Doctors recommend drinking black and green teas regularly to maximize the health benefits. Yuan said people should drink tea multiple times a day the way they drink coffee; Seidman recommends three to seven cups a day, in addition to a balanced diet.

Decaffeinated tea should still have the same benefits as caffeinated tea, Yuan said.

Seidman and Yuan disagree over whether the temperature of tea is important. Seidman said as long as it has been steeped in hot water at some point to extract the polyphenols, the health benefits will still be present whether one drinks it hot or cold.

But Yuan said the polyphenol levels in tea could be reduced if the tea is allowed to sit after steeping, exposed to air and subject to oxidation. If someone does not want to drink scalding hot tea, he suggests adding an ice cube to cool the tea and drinking it quickly before oxidation can occur.

Other herbal teas are also good for health and wellness. “Drinking tea in a relaxed environment affects not only the body but also the mind and spirit,” Fulop said. Tea can have a placebo effect, calming the nervous system and the body.

Lavender and chamomile teas are good for relaxing, and chamomile, mint, and ginger teas help digestion. Mint and ginger teas help regulate the immune system.

Ginger tea is excellent for cramps, as well as cold and flu symptoms. Fulop recommends drinking it while taking a hot bath, and wrapping up in a blanket to sweat out an illness.

Ginger tea helps with heartburn and nausea related to motion sickness or chemotherapy. Seidman said cancer patients often drink it and suck on ginger lozenges to fight the side effects of chemotherapy.

Fulop said that herbal stores can make combination teas with multiple herbs to help one or more health problems. For example, recovering drug addicts sometimes drink a chamomile and oat straw tea, which calms the nervous system. Adding lemon balm adds flavor in addition to helping calm the nervous system.

Yuan agreed that mixing different herbs together combines their effects and flavors.

Doctors and herbalists agree that tea should not be the only remedy someone uses for an illness. Seidman, as an integrative medicine practitioner, believes it is important to take advantage of both conventional and alternative medicine.

Fulop agreed that tea should never be a substitute for any medication. Patients should work with a practitioner to determine what herbs may work for their illnesses, and communicate with doctors if their symptoms change and they need to adjust their medications.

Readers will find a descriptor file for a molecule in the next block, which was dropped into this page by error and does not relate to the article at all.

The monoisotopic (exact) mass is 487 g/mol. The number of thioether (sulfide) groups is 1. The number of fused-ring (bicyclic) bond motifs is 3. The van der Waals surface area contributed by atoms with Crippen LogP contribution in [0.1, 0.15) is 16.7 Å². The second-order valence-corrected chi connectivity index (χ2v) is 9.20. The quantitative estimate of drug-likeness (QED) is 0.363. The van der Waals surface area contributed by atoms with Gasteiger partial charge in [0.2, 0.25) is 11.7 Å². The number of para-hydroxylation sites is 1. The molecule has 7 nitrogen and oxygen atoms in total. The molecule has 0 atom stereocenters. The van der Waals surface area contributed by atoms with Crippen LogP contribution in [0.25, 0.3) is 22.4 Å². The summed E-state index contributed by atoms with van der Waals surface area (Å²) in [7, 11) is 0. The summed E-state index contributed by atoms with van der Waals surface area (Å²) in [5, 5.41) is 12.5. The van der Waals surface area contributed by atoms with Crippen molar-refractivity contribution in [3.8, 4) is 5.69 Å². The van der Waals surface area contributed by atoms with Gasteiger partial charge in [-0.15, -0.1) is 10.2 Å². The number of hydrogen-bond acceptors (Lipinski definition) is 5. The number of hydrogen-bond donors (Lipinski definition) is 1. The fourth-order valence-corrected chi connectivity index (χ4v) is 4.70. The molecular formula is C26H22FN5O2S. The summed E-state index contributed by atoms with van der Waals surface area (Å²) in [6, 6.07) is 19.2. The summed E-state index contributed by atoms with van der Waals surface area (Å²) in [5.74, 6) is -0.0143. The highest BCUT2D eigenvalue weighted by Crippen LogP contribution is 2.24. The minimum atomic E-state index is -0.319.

The U.S. Food and Drug Administration considers teas safe. Herbalists agree that they have few side effects, but still recommend caution. Fulop said some herbs are toxic to the liver. “People need to be aware of what they’re doing if they’re going to make their own teas (with herbs they collect themselves),” she said.

Fulop cautions individuals with hypertension against consuming licorice tea, which can cause potassium loss and sodium and water retention. Additionally, the loss of potassium can affect the heart.

Some herbs react with prescription drugs. For example, many herbs react with anticoagulant medications. Seidman advises people on blood thinners to consult a doctor. He also said there is a relationship between caffeine and high blood pressure and heart rate.

“Most of these aren’t terribly clinically relevant, but they’re things you have to be careful of,” he said.

According to the National Cancer Institute, excessive amounts of caffeine could have side effects including heart palpitations, insomnia, restlessness, nervousness, tremors, headache, nausea and diarrhea.

People with a ragweed allergy may want to avoid chamomile, said Fulop. Peppermint tea, which soothes stomach and menstrual cramps, can relax the sphincter going into the stomach, causing acid reflux.

However, teas generally have fewer side effects than herbal capsules because teas are diluted forms of the herbs.

“Many people had tea as the basis of their culture,” Fulop said. “Just like we have Starbucks today, they would get together over a cup of tea. If we could spend time around a campfire with a good cup of tea, we could solve a lot of problems.”